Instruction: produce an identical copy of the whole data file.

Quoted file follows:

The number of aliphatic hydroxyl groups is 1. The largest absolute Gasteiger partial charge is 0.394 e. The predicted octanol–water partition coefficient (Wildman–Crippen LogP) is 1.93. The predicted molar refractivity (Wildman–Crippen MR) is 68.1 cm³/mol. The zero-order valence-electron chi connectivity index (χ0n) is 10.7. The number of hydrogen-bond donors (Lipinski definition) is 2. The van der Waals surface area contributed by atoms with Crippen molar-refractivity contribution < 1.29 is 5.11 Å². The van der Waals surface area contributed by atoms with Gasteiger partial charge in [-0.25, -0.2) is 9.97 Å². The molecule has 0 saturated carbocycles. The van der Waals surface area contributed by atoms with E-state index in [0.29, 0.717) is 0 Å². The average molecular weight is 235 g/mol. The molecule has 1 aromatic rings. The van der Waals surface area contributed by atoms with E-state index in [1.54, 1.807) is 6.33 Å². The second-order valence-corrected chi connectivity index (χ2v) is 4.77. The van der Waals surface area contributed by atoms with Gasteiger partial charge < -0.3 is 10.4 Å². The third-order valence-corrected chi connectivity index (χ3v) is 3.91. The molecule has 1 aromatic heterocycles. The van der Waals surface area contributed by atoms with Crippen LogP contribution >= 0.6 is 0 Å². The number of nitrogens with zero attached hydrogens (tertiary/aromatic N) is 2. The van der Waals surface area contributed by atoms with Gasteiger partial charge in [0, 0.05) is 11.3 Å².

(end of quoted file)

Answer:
The number of aliphatic hydroxyl groups is 1. The largest absolute Gasteiger partial charge is 0.394 e. The predicted octanol–water partition coefficient (Wildman–Crippen LogP) is 1.93. The predicted molar refractivity (Wildman–Crippen MR) is 68.1 cm³/mol. The zero-order valence-electron chi connectivity index (χ0n) is 10.7. The number of hydrogen-bond donors (Lipinski definition) is 2. The van der Waals surface area contributed by atoms with Crippen molar-refractivity contribution < 1.29 is 5.11 Å². The van der Waals surface area contributed by atoms with Gasteiger partial charge in [-0.25, -0.2) is 9.97 Å². The molecule has 0 saturated carbocycles. The van der Waals surface area contributed by atoms with E-state index in [0.29, 0.717) is 0 Å². The average molecular weight is 235 g/mol. The molecule has 1 aromatic rings. The van der Waals surface area contributed by atoms with E-state index in [1.54, 1.807) is 6.33 Å². The second-order valence-corrected chi connectivity index (χ2v) is 4.77. The van der Waals surface area contributed by atoms with Gasteiger partial charge < -0.3 is 10.4 Å². The third-order valence-corrected chi connectivity index (χ3v) is 3.91. The molecule has 1 aromatic heterocycles. The van der Waals surface area contributed by atoms with Crippen LogP contribution >= 0.6 is 0 Å². The number of nitrogens with zero attached hydrogens (tertiary/aromatic N) is 2. The van der Waals surface area contributed by atoms with Gasteiger partial charge in [0, 0.05) is 11.3 Å².